Though the initial clinical results have been encouraging and have led to improvements in visual function lasting several years, there is evidence that the underlying retinal degenerative process in LCA2 may not be slowed by the delivery of RPE65. Artur Cideciyan, PhD, and colleagues recently demonstrated continued photoreceptor degeneration after therapy at a rate consistent with the natural history of LCA2.10 These results affirm the need for long-term clinical studies of these therapies, and for ongoing research aimed at slowing the kinetics of the underlying degeneration, which may be perpetuated by “downstream” processes unaffected by delivery of the gene product.11
Several other inherited retinal degenerations are in early-phase clinical trials using a number of different viral vectors, including choroideremia, autosomal recessive retinitis pigmentosa, Stargardt’s, and Usher syndrome (type IB), with many others in preclinical animal studies. Most of the clinical work involves transduction with AAV or lentiviral vectors. Currently, the long-term LCA animal model data suggests ongoing production of RPE65, but there is no regulation of the kinetics of the gene production. For LCA2, this may not matter, but for other disease states, retinal function may be more sensitive to the “therapeutic index” of the gene product.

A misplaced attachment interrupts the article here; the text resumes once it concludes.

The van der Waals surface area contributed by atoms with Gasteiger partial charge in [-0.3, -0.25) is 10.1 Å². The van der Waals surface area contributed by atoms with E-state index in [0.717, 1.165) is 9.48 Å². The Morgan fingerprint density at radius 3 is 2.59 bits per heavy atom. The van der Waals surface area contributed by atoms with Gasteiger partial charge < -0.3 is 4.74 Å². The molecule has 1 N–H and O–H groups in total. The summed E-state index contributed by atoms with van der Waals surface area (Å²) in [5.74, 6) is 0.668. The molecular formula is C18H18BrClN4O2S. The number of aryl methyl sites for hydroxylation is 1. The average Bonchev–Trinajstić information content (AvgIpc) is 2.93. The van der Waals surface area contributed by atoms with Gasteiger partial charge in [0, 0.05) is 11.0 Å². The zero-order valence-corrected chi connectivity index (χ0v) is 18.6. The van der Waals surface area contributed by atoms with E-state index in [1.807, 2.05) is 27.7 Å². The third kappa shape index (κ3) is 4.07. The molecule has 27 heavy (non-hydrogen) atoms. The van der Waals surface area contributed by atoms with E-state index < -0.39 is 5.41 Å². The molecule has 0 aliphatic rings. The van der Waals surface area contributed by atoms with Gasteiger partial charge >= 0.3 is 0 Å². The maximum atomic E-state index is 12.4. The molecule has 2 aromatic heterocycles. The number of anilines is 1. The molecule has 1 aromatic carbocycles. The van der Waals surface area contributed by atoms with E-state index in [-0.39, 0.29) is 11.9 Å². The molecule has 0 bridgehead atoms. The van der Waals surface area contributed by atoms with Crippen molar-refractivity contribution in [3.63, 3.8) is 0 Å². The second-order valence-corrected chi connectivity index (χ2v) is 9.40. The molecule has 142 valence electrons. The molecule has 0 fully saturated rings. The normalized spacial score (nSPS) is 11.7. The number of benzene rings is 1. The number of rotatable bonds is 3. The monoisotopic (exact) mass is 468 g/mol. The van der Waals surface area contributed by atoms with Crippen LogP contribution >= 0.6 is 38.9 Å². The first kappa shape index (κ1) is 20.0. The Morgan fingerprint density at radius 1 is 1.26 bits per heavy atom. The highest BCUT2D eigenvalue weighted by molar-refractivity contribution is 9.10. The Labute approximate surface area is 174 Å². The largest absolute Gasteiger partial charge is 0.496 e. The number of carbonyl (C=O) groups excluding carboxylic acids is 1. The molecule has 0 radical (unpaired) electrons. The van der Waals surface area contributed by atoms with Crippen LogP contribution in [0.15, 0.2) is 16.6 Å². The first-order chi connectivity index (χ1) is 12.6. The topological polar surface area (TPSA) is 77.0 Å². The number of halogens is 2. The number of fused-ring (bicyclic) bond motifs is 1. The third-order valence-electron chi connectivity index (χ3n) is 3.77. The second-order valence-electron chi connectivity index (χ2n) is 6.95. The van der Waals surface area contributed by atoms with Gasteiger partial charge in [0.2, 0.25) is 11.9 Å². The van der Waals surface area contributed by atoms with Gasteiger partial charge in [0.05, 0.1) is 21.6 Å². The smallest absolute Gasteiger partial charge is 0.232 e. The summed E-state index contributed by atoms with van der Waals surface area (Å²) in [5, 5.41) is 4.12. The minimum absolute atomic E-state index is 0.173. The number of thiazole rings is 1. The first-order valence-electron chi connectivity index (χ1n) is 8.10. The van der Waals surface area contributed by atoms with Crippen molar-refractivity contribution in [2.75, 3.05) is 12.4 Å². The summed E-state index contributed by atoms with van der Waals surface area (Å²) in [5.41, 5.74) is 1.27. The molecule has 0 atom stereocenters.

While the success of the LCA2 trials demonstrated proof of principle that a deficient single gene could be delivered to the eye and restore function, and brought hope to many patients with inherited retinal disease for whom there has been no available treatment, designing gene therapy vectors for monogenetic recessive conditions requires a large amount of resources for a relatively small potential patient population. Bringing the cost of this technology down enough to encourage exploration into rarer inherited retinal degenerations may require a broader potential market overall. It is exciting to explore how this technology could be used to help restore or preserve vision for more common conditions.